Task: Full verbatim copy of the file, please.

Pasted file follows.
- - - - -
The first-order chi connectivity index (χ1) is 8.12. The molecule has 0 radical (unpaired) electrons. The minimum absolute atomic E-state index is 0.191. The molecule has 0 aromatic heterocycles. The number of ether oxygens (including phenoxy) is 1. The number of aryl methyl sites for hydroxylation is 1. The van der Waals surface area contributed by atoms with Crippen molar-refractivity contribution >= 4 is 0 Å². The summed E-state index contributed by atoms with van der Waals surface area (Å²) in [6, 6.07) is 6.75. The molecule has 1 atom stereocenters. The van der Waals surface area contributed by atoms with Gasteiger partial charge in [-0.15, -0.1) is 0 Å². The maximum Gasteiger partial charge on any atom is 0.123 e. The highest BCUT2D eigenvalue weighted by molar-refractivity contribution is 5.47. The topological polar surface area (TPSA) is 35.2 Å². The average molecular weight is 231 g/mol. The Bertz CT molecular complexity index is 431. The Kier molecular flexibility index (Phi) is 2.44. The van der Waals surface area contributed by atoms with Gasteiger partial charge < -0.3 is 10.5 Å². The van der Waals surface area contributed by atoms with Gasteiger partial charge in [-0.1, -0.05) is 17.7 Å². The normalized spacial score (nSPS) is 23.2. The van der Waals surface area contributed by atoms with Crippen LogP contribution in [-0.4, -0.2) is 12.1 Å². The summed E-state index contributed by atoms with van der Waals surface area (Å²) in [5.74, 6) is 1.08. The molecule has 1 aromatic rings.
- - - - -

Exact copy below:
The first-order chi connectivity index (χ1) is 8.12. The molecule has 0 radical (unpaired) electrons. The minimum absolute atomic E-state index is 0.191. The molecule has 0 aromatic heterocycles. The number of ether oxygens (including phenoxy) is 1. The number of aryl methyl sites for hydroxylation is 1. The van der Waals surface area contributed by atoms with Crippen molar-refractivity contribution >= 4 is 0 Å². The summed E-state index contributed by atoms with van der Waals surface area (Å²) in [6, 6.07) is 6.75. The molecule has 1 atom stereocenters. The van der Waals surface area contributed by atoms with Gasteiger partial charge in [-0.15, -0.1) is 0 Å². The maximum Gasteiger partial charge on any atom is 0.123 e. The highest BCUT2D eigenvalue weighted by molar-refractivity contribution is 5.47. The topological polar surface area (TPSA) is 35.2 Å². The average molecular weight is 231 g/mol. The Bertz CT molecular complexity index is 431. The Kier molecular flexibility index (Phi) is 2.44. The van der Waals surface area contributed by atoms with Gasteiger partial charge < -0.3 is 10.5 Å². The van der Waals surface area contributed by atoms with Gasteiger partial charge in [-0.1, -0.05) is 17.7 Å². The normalized spacial score (nSPS) is 23.2. The van der Waals surface area contributed by atoms with Crippen LogP contribution in [-0.4, -0.2) is 12.1 Å². The summed E-state index contributed by atoms with van der Waals surface area (Å²) in [5.74, 6) is 1.08. The molecule has 1 aromatic rings.